Like our camping trip, for example (you knew I'd get there eventually). If I wrote about the boys running through an old fire pit and walking the ash all over our beds, I'd probably not do it again. If I took pictures of the filth, oh dear god, the filth that comes with sticky hands and dirty bodies... If I gave any thought to those bloody flies that had me yelling at Graeme that we were mad to go... If I was reminded about how much hard work it was pack it all up and pitch the tent and find a clean plate amidst the filth in the tent and get any sleep on filthy sheets and find any shade in 37 degree heat and get through the washing when we got back...

No, instead, I'm going to look at that beautiful shot of Kian standing by the river playing with his fingers. I'm going to remember the sticks we collected together for the camp fire that got the boys so excited every night. The moment that we all sat down and toasted the marshmallows that Graeme made before we left... The time we spent cooling off in the water beside our tent and the hour that we spent on the canoe drifting down the river with Sydney splashing next to us...

If I just focus on these, it will mean the boys get to go camping again. Because that's what matters.

Monday, 3 December 2012

A relevant Christmas

Three years on and I'm still getting used to steamy days and stormy nights when Christmas is on everyone's lips. On the one hand I quite like it: swims in the ocean and hose fights on the decking are the furthest thing from my mind when I think of Christmas, so I've been happy to ignore all the festive chaos and just go about our days. 

On the other hand, it feels a bit muddled. Café menus are decorated with snow flakes and songs sing of a white Christmas. I've been pondering this lately as creamy sweat drips down our faces. Of course, it's not muddled at all for Graeme who grew up in New Zealand: we weren't confused when we were kids. We knew Santa was slowly making his way from the snow.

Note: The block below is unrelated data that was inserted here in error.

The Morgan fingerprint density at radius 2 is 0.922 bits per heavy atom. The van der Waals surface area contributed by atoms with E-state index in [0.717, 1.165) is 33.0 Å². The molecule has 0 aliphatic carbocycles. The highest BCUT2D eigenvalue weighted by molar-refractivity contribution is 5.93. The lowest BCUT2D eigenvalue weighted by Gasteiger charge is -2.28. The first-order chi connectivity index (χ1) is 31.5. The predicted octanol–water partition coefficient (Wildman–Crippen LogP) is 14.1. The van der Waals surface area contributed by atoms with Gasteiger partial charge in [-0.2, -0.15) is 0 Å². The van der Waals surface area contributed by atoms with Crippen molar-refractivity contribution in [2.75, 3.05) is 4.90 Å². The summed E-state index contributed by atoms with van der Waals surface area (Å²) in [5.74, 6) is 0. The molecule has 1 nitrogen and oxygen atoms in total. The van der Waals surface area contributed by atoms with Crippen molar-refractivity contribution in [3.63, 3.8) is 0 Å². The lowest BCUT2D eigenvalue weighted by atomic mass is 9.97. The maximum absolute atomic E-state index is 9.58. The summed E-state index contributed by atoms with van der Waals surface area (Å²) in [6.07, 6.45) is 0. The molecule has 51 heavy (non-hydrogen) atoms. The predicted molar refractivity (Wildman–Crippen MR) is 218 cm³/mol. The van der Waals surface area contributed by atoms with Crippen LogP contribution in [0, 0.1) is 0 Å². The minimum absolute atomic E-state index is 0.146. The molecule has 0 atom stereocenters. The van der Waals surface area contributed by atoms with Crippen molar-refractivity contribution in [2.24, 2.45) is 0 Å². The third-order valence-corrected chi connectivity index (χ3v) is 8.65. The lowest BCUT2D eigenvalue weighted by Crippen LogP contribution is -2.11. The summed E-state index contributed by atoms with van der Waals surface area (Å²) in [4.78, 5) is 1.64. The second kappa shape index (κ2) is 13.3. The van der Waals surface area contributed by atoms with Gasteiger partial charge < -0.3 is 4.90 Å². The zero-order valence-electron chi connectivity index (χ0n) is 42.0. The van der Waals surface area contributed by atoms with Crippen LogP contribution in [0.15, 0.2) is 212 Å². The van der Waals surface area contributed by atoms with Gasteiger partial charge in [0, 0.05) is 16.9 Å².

Yes, there is that.

I've always said I prefer a cold Christmas, but I might be changing my mind, especially as this will be our first Christmas in this house. I like the bright days. I like talking about what meat we'll cook in the barbecue on Christmas Day and the prospect of plenty of room in the oven. I'm liking glasses of bubbly outside to the sound of our neighbour's Christmas music (even if it means rubbing bite cream when we come inside). It's different, but that doesn't mean it isn't equally joyous.

Still, now that we live here, I'd quite like the celebrations to be grounded in our season, to be about our here and now. To be relevant. Holly sprigs and log fires aren't so relevant.

I'm looking around me to see what this time of year means to me. Tomatoes, slowly ripening in our garden, hydrangea blooms and bursts of purple colour on every street. Stone fruit in my co-op box and big, bright yellow sunflowers.

Christmas sings colour. Just like this tomato wreath.

Graeme and I have a tradition of adding something new to the tree each year – one year it was a playgroup creation from Luca and last year was a vintage buy I couldn't resist. This year, Luca and I sat down and played with air-dry clay. He stamped with buttons and I experimented with the end of a rounded pencil. Hearts, stars, angels and flowers – I left the snowflake cutter in the tin!

Some were hung on the tree and some will be making their way as presents to family around Australia.

What about you? What does Christmas mean to you? Do you like it to reflect what goes on around you or couldn't you care less?

Thursday, 29 November 2012

Pure joy

I vowed not to grow them again. They were a pain to plant (a daunting number of tiny fiddly seedlings) and an even bigger pain to transplant into the wheelbarrows (sometimes I lack vision and fail to see that 60 leeks will eventually outgrow a small plastic pot).